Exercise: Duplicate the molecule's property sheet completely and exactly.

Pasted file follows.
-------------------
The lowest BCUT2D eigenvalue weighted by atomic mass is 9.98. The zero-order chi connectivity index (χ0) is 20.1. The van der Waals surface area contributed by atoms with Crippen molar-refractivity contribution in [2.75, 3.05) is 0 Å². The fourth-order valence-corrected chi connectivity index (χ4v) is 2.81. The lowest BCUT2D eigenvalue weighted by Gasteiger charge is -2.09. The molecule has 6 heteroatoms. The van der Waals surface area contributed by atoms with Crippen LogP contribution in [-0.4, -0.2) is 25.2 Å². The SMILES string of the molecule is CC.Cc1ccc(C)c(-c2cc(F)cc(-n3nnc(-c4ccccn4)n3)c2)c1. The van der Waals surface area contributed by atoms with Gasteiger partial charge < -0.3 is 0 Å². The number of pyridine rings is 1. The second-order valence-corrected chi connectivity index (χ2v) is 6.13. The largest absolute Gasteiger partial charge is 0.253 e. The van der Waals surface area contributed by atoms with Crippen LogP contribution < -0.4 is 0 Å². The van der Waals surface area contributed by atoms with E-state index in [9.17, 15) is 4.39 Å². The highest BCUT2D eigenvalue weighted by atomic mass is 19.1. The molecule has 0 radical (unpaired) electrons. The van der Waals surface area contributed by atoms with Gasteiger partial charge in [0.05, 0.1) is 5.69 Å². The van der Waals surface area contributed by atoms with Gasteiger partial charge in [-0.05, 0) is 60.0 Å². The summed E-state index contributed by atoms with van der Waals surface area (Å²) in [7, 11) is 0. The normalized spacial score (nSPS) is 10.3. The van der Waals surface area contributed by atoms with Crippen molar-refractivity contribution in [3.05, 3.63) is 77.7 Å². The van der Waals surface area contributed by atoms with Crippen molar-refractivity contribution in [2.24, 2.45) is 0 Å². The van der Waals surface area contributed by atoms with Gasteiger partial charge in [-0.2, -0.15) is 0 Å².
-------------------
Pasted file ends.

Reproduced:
The lowest BCUT2D eigenvalue weighted by atomic mass is 9.98. The zero-order chi connectivity index (χ0) is 20.1. The van der Waals surface area contributed by atoms with Crippen molar-refractivity contribution in [2.75, 3.05) is 0 Å². The fourth-order valence-corrected chi connectivity index (χ4v) is 2.81. The lowest BCUT2D eigenvalue weighted by Gasteiger charge is -2.09. The molecule has 6 heteroatoms. The van der Waals surface area contributed by atoms with Crippen LogP contribution in [-0.4, -0.2) is 25.2 Å². The SMILES string of the molecule is CC.Cc1ccc(C)c(-c2cc(F)cc(-n3nnc(-c4ccccn4)n3)c2)c1. The van der Waals surface area contributed by atoms with Gasteiger partial charge < -0.3 is 0 Å². The number of pyridine rings is 1. The second-order valence-corrected chi connectivity index (χ2v) is 6.13. The largest absolute Gasteiger partial charge is 0.253 e. The van der Waals surface area contributed by atoms with Crippen LogP contribution < -0.4 is 0 Å². The van der Waals surface area contributed by atoms with E-state index in [9.17, 15) is 4.39 Å². The highest BCUT2D eigenvalue weighted by atomic mass is 19.1. The molecule has 0 radical (unpaired) electrons. The van der Waals surface area contributed by atoms with Gasteiger partial charge in [0.05, 0.1) is 5.69 Å². The van der Waals surface area contributed by atoms with Gasteiger partial charge in [-0.05, 0) is 60.0 Å². The summed E-state index contributed by atoms with van der Waals surface area (Å²) in [7, 11) is 0. The normalized spacial score (nSPS) is 10.3. The van der Waals surface area contributed by atoms with Crippen molar-refractivity contribution in [3.05, 3.63) is 77.7 Å². The van der Waals surface area contributed by atoms with Crippen molar-refractivity contribution in [2.24, 2.45) is 0 Å². The van der Waals surface area contributed by atoms with Gasteiger partial charge in [-0.2, -0.15) is 0 Å².